- vanilla Soy Dream (should have been 'original' flavor)
- flaxseed with blueberries (Trader Joes, had "natural flavors")
- Galil sun dried tomatoes in oil (contains "spices")
- 365 organic diced tomatoes (no kosher symbol - the conventional 365 tinned tomatoes are hechshered)
For years after we had children, grocery shopping was almost leisurely. We'd do some aisles together, some separately - I liked to do produce, the Man likes to do anything "time efficient." (a concept I still don't quite grasp) But now, with at least one if not two kids in the cart and one adult herding them along, we move at top speed.
The rule for allergy shopping is simple: even if you've bought it a squidrillion times before, always read the label. Buying two of the same item? Read both labels. The acronism is REAL: Read Each And Every Label. But for us, that's a goal - not a reality. (ahem)
So, we try to read each and every label in the store, and then it gets reread at home, as we unpack the groceries. Unless it's dinnertime, in which case we might miss some. And I try to recheck items when I pull them out of the pantry. And thank heavens, because somehow we need all three checkpoints. Labels change so quickly, making the oft-requested "safe snack" list an infuriating hazard. Nice parent/teacher/friend, wants to feed my kids things that won't make them turn blue. This is wonderful! This is something we should support! This is going to be a headache!
I was once collared by a righteously infuriated friend for exactly this reason, and yes, she was right. But what are the options? One is for me to always provide the snacks. Another, is for me to provide a list of snacks, plus their ingredients and any warning labels - these are kosher only if identical to the item in the store. A third is for me to ask people to call me from the store, and read the labels to me - each and every time. How big of a pain in the ass can this possibly be? To reduce the PIA, I should be able to offer autonomy to the people willing to take on food allergy friendliness. To ensure safety, I can't - quite. My compromise is to offer the list, check the labels, and stash food in the car, just in case.
Even when we all get it right, the manufacturers present one last wild card. The Chicago Tribune offers a database of products recalled for undisclosed food allergens. They track(ed) the top 8 allergens, plus sesame, sulfites and Yellow #5. The database was built using reports from the FDA, USDA, NY State Department of Agriculture and Markets (one of the few to test imported foods).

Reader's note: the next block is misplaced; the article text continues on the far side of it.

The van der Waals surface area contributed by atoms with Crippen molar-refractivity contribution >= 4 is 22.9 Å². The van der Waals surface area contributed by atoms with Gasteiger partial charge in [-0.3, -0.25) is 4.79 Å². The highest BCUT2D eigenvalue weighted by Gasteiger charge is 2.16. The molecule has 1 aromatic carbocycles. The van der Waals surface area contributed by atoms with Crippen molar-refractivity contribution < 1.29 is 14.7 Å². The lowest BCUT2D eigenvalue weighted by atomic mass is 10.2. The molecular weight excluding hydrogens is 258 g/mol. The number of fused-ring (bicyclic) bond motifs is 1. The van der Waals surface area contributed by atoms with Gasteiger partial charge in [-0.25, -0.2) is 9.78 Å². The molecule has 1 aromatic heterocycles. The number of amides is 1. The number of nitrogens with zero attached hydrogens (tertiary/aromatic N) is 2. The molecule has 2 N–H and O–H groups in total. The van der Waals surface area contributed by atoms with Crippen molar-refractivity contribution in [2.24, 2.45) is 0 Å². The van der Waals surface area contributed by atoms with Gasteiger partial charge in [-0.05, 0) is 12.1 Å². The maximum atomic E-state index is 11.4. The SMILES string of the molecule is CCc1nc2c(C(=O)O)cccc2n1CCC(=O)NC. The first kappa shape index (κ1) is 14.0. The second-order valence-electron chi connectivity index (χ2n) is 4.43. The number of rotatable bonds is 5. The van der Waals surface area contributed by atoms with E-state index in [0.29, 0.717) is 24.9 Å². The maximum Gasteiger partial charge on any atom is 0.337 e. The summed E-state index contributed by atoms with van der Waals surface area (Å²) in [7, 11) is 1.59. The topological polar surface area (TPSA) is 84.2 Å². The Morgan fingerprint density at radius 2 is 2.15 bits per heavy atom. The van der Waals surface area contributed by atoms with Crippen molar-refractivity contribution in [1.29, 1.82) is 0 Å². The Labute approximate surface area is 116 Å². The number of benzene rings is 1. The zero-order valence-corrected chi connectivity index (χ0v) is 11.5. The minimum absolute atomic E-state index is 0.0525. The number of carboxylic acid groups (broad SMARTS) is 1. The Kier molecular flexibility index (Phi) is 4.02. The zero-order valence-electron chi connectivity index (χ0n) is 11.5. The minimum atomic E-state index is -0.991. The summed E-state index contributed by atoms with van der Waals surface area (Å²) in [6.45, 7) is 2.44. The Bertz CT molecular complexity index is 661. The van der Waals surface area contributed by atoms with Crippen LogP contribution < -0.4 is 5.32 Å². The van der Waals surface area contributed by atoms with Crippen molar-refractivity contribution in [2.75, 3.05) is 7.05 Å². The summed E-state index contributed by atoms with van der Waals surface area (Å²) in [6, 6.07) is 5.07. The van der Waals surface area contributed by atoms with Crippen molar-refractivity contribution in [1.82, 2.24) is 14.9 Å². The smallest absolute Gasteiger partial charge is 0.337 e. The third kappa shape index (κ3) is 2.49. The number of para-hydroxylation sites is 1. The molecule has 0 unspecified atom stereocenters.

A great big splashy, flashy caveat emptor hangs here: the Tribune notes that only 7% of consumer reported allergic reactions lead to a recall of the food. Assuming that some percentage of reported reactions are incorrectly attributed, or crank responses, that's still a remarkably low number. In one case, a complaint was lodged regarding a dairy allergic child's reaction to a Duncan Heins cake mix. You can see here why the product wasn't recalled for some time:
"When asked by the Tribune why the recall took so long, Pinnacle Foods said it immediately had the product tested but found no milk. A few month later, the company received a second complaint of an allergic reaction to the mix. Pinnacle said it again investigated, this time finding a likely culprit overlooked in the first inquiry: some chocolate chips."see rest of text here
Here's what gave me pause:
"The Tribune investigation found that 187 companies since 1998 have had more than one recall for hidden allergens. ... According to the Tribune investigation, half of all recalls for hidden allergens involve undeclared milk or egg. ... The Tribune investigation found that on average, five products are recalled each week for undeclared allergens. ...one-third of all food recalled for hidden allergens involves cookies, candy, ice cream or snacks."
The full article is here but I think the lesson is simple: call the company yourself and ask, always. And avoid companies with bad track records, either in reviewing ingredients and cross-contamination information with you, or with recalls. When Silk had their recall for dairy contamination, I called the company and asked for updates. They were unable to tell me either where the dairy had come from, nor demonstrate a level of response that reassured me. Therefore, we avoid Silk products until our allergy nutritionist tells us otherwise.
And in general, we look for companies that have strong allergy labelling practices where cross-contamination labelling is concerned. A serious hat tip to the Nut-Free Mom, who points out that imported foods are even more problematic. They may not have reliable allergy labelling, and outside of New York, there isn't an agency that tests imports.
My many one-sided conversations with Israeli manufacturers have, alas, taught me this. But I heartily recommend Manishewitz, as a company who has at least one educated grandmother of a food allergic child...answering the customer service line. After an infuriating 45 minutes talking to someone at Osem, I called Manishewitz and braced myself. This grandmother lectured me on remembering to ask about cross-contamination, and I cheered.
I bin tagged!
So, since I think I did the 7 facts meme before - no, wait, that was a tag from the evidently patient Aidel Maidel. I'll go finish that, shall I? Meanwhile, here's my nearest book, opened to page 56, and sentences 2-5 are:
"This book has everything I love: early instrumentation, natural history, art..."
"But have you been thinking about what we discussed?" Sandy asked.
"Daddy," she said. "You may have noticed by now - I don't want to be a doctor."
-Intuition, by Allegra Goodman
(an excellent book, by the way, and I'm not just saying that because her son makes a brisket worth schlepping for.)